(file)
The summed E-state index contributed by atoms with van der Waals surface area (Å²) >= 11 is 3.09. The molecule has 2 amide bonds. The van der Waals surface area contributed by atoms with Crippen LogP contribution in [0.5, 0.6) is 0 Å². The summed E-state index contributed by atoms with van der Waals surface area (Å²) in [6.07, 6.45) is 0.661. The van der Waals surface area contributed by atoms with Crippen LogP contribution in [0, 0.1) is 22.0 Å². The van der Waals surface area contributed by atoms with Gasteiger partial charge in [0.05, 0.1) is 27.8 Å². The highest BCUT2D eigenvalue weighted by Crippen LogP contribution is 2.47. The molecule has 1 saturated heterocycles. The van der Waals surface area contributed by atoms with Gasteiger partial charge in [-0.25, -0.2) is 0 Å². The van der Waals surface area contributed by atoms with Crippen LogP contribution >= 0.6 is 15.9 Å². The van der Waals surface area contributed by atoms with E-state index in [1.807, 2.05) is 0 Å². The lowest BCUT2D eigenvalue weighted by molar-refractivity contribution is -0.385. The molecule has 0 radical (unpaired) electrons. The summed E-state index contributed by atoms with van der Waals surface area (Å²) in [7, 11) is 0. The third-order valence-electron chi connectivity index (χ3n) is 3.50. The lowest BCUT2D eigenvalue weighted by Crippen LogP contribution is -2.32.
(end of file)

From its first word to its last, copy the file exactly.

The summed E-state index contributed by atoms with van der Waals surface area (Å²) >= 11 is 3.09. The molecule has 2 amide bonds. The van der Waals surface area contributed by atoms with Crippen LogP contribution in [0.5, 0.6) is 0 Å². The summed E-state index contributed by atoms with van der Waals surface area (Å²) in [6.07, 6.45) is 0.661. The van der Waals surface area contributed by atoms with Crippen LogP contribution in [0, 0.1) is 22.0 Å². The van der Waals surface area contributed by atoms with Gasteiger partial charge in [0.05, 0.1) is 27.8 Å². The highest BCUT2D eigenvalue weighted by Crippen LogP contribution is 2.47. The molecule has 1 saturated heterocycles. The van der Waals surface area contributed by atoms with Gasteiger partial charge in [-0.25, -0.2) is 0 Å². The van der Waals surface area contributed by atoms with Crippen LogP contribution >= 0.6 is 15.9 Å². The van der Waals surface area contributed by atoms with E-state index in [1.807, 2.05) is 0 Å². The lowest BCUT2D eigenvalue weighted by molar-refractivity contribution is -0.385. The molecule has 0 radical (unpaired) electrons. The summed E-state index contributed by atoms with van der Waals surface area (Å²) in [7, 11) is 0. The third-order valence-electron chi connectivity index (χ3n) is 3.50. The lowest BCUT2D eigenvalue weighted by Crippen LogP contribution is -2.32.